Happy ending, nice and tidy
It’s a rule I learned in school

Marc Blitzstein’s translation of Bertholt Brecht’s lyrics to the finale of The Threepenny Opera is laced with irony. Life, the song goes on to say, does not work out so neatly, with Queen Victoria’s messenger riding to the rescue.

In the lively discussion in response to my blog last week about series and in particular C.S. Harris’s Sebastian St. Cyr series and whether Sebastian would end up with Kat or Hero, there was, I realize, an implicit assumption by all of us (including me) that Sebastian at least would have a happy ending. And I suspect he will. Though one of the things that both delights me and sets me on edge as a reader in mystery series, as opposed to romances, is that the happy ending isn’t guaranteed. Which for me as a reader can make it that much sweeter (one of my favorite romantic endings is to Barbara Hambly’s Darwath Trilogy, because it seems so hard-fought for). But also leaves the door nerve-wrackingly open to other possibilities.

I love happy endings. I root for them against all odds, I worry about favorite characters, I rewrite “unsatisfactory” stories in my head. And some of my favorite stories don’t have happy endings, and, I have to admit, wouldn’t be the better for them. I recenty saw the final dress of a breathtaking production of “La Bohème” at San Francisco Opera, which left me thinking about happy endings and genre conventions. “La Bohème” emphatically doesn’t have one (I usually start crying in Act I–this time was no exception). On the other hand, “Rent,” based on the same story, does have a happy ending. I loved “Rent,” but the ending left me completely baffled, and in a sense ruined the show for me. I thought this was because I’d seen “La Bohème” (I saw it with my friend Penny, who also knows ‘Bohème” well and had the same reaction). But I saw the “Bohème” dress rehearsal with my friend Greg (one of the designers of this site). Greg said he’d seen “Rent” before he’d seen “Bohème” and he found the ending of “Rent” jarring as well. I love and adore happy endings. But not all stories, even–perhaps especially–not all love stories, work with a happy ending. When Mimì came in in the last act of “Bohème,” I had a moment of thinking “oh, I don’t want her to die.” And yet a different ending takes something away from the power of the story.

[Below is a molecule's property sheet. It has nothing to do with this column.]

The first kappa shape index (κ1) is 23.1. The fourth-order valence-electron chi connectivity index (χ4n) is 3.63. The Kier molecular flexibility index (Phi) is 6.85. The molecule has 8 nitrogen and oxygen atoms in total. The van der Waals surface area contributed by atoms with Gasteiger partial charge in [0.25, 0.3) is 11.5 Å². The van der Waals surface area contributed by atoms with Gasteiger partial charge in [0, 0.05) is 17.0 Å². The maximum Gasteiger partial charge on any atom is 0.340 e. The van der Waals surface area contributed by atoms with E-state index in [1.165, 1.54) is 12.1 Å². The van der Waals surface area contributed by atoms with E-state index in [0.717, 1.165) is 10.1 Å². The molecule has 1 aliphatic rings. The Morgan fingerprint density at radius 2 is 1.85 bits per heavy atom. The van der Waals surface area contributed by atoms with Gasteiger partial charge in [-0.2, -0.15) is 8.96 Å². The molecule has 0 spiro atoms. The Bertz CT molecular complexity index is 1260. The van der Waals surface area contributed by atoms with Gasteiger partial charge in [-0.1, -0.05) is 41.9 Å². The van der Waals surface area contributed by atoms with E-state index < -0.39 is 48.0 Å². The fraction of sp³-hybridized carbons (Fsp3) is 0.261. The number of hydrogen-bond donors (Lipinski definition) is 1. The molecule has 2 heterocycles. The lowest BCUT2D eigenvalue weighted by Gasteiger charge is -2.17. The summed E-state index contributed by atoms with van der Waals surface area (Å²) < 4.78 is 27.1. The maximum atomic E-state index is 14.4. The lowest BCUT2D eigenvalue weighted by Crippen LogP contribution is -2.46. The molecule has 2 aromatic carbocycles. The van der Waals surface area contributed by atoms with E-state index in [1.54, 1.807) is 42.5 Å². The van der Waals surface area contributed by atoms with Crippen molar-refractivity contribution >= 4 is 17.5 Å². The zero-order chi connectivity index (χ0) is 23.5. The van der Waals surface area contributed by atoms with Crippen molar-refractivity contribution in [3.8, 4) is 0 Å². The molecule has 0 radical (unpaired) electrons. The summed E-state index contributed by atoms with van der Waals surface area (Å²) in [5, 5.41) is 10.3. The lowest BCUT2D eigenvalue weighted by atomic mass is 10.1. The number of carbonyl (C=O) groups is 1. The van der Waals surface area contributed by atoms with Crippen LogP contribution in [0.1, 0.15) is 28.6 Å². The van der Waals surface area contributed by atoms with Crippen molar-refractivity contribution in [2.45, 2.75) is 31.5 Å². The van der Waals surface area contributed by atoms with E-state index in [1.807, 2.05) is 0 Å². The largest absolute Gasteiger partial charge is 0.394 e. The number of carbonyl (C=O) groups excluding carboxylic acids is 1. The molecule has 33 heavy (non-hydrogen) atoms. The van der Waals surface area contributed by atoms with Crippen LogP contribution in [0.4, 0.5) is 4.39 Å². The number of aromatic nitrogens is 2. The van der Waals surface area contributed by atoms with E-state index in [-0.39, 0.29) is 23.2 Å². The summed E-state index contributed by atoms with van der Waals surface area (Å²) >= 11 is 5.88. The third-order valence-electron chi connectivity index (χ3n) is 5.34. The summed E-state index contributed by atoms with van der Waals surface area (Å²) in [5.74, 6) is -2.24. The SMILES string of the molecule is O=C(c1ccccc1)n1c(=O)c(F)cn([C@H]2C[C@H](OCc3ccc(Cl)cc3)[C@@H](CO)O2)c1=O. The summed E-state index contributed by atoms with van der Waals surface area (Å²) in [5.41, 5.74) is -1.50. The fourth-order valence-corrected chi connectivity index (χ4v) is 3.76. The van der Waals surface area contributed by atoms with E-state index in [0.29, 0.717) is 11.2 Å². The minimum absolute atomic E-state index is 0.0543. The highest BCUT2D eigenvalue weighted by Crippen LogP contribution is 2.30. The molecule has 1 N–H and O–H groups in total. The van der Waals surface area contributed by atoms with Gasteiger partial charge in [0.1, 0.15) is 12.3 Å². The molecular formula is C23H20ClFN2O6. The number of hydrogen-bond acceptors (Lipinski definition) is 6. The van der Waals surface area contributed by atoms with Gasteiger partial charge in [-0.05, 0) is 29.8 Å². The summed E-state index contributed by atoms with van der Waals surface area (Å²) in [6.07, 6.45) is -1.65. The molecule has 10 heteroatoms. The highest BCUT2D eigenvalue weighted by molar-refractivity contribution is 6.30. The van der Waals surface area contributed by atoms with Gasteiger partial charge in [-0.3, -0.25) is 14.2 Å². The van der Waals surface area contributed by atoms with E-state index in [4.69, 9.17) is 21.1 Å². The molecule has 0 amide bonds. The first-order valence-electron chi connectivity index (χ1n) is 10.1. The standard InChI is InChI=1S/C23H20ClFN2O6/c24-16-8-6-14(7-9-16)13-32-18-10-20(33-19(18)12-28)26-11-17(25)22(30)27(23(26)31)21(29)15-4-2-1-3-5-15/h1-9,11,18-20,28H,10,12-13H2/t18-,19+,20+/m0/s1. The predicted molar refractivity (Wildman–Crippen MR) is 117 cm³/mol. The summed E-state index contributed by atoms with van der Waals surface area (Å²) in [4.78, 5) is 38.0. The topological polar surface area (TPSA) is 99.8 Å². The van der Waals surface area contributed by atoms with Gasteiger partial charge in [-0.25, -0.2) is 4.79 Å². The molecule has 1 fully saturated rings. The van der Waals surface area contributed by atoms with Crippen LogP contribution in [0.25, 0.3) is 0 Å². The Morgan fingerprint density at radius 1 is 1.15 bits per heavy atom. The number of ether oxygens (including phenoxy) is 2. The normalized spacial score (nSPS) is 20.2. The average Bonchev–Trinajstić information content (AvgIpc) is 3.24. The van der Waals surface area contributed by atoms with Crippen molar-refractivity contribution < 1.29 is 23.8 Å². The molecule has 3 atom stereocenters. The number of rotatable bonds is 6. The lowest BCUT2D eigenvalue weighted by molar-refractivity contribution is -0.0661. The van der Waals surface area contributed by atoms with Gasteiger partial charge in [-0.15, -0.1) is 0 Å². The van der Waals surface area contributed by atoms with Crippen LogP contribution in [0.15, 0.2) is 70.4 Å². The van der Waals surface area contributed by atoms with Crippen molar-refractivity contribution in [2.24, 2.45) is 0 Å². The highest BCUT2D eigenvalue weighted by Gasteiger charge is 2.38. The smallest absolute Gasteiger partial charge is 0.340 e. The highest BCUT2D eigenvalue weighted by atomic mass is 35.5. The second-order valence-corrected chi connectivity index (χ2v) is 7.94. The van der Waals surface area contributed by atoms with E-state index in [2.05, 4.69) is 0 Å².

As a writer, I like the possibility of my stories not ending happily, if that makes any sense. I was going to say I don’t think I’d ever write a non-happy ending, but when I thought about it, I don’t think I’d precisely call the endings of Secrets of a Lady and Beneath a Silent Moon “happy.” For one thing, it’s an ongoing series, to the story doesn’t really end. I think I’d call the ending of Secrets “hopeful.” And the ending of Beneath “bittersweet.” Tinged with hope perhaps.

How do you feel about endings? Favorite examples to suggest of happy or non-happy endings? Or something in between? Has a jarring ending ever damaged a book for you? How would you describe the endings of Secrets and Beneath?

This week’s Fraser Correspondence addition is a letter from Lady Frances to Raoul, describing Mélanie’s first ball in the Berkeley Square house.

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